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Wednesday, 10 January, 2001, 19:32 GMT
Gaelic enjoys a revival in Ireland
St Patrick's Day parade through Dublin
The Irish are proud of their culture and heritage
By Karen Coleman in Dublin

Attempts are being made all over the Irish Republic to revive the Gaelic language.

Confounding critics who thought it was dying out, Ireland's official language is enjoying something of a comeback.

As the European Union expands and the mainstream languages of English and French become ever more dominant, many Irish people have become increasingly concerned that Gaelic would soon be a thing of the past.

But Gaelic speakers are fighting back with attempts to promote their native tongue.

Mini Gaelic tutorial
Dia duit
Good day
Conas atÓ t˙?
How are you?
TÓ mÚ go maith
I am well
Cad is ainm duit? What is your name?
Go raibh maigh agat Thank you
SlÓn
Goodbye
TÓ Gaeilge agam
I speak Irish
NÝ thuigim
I don't understand

One initiative uses a telephone answering service that mixes Gaelic with English words. The idea came from Brionn O'Gamhain, a development officer with Irish language organisation Muintir Chronain.

"It's our identity," he says. "The Irish language is one of the oldest in the world. You can trace it back a couple of thousand years. The English language is very new in comparison, and it's something we should be proud of."

Chequered history

Although English is spoken daily by most people in Ireland, under the constitution Gaelic is the country's national language. But it has had a chequered history and, at stages, has nearly died out.

Its decline began in the 17th and 18th centuries when Ireland's relationship with England worsened. Penal laws were introduced which saw traditional Irish systems replaced by English ones.
child
A small child celebrates St Patrick's Day

As a result, English became the language that people needed to speak in order to succeed. According to Daithi O'Duffy of Gael Linn, an organisation which promotes the Irish language, Gaelic became associated with poverty and ignorance.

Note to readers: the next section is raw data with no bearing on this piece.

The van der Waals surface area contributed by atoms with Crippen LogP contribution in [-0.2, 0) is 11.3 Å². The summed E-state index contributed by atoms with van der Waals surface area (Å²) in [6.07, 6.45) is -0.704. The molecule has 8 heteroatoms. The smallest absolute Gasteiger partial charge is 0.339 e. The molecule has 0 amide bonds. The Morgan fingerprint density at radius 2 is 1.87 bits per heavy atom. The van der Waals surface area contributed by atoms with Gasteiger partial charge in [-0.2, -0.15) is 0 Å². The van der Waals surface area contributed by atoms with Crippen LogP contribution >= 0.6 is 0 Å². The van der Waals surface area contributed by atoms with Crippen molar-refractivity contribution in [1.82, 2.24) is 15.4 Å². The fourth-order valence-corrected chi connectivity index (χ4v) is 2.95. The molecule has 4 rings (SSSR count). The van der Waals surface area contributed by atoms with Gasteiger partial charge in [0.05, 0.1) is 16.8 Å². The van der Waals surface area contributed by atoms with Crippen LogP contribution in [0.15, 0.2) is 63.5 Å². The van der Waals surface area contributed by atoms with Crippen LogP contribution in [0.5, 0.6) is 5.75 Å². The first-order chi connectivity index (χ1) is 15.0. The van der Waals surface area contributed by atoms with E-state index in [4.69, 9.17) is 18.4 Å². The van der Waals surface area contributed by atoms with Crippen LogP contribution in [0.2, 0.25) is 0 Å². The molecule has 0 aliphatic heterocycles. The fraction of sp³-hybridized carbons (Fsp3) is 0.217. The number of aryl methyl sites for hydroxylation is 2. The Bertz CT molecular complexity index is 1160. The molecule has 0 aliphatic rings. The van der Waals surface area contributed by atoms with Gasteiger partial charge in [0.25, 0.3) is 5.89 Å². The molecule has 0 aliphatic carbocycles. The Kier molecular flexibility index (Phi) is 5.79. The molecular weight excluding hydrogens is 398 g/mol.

"The language of progress, of commerce and the future was English. Parents wished to give their children the best chance in life, naturally, and therefore they colluded with the system," Mr O'Duffy says.

Gaelic was rescued from potential extinction when a cultural revival began around the beginning of the 20th century. Later, it was made a compulsory subject in schools.

Since then it's gone through periods of progress and recession. Up until a decade ago, Gaelic's future was again in danger, but then interest in the language increased.

Gaelic schools

At a primary school in Clondalkin, in the suburbs of Dublin, children practise their Christmas play in Gaelic. But it's not just music - all their lessons are taught in the Gaelic.

The growth in all Irish schools has been phenomenal over the last decade. In Dublin alone, the number of Gaelic schools has grown from 50 to around 200.

St Patrick's Day parade
The streets of Dublin were packed for St Patrick's Day
Ireland's recent economic growth is contributing to the language's revival. With so many job opportunities, people no longer associate Gaelic with poverty and depression.

Instead, speaking Irish today is considered fashionable, a trend that is reflected in the country's media.

Telefis na Cathair is the country's all Irish television station set up in 1997. Its image is young and trendy, and its mix of lively programmes is helping to transform the perception of the Irish language.

Michael D Higgins, the minister responsible for driving its establishment, says that Gaelic is "shedding its conservative baggage".

Despite the revival, critics say the authorities are not doing enough to ensure the language is used in government departments and in other official capacities. There are also problems with school textbooks, as not enough of them are printed in the Irish language.

But despite these issues, Gaelic's future seems a lot more certain than it was a decade ago. Its recent revival reflects a new prosperous and confident Ireland, which no longer associates its native tongue with depression and poverty.

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See also:

08 Mar 00 | Talking Point
Should minority languages be protected?
03 Jan 01 | Northern Ireland
New Ulster-Scots institute
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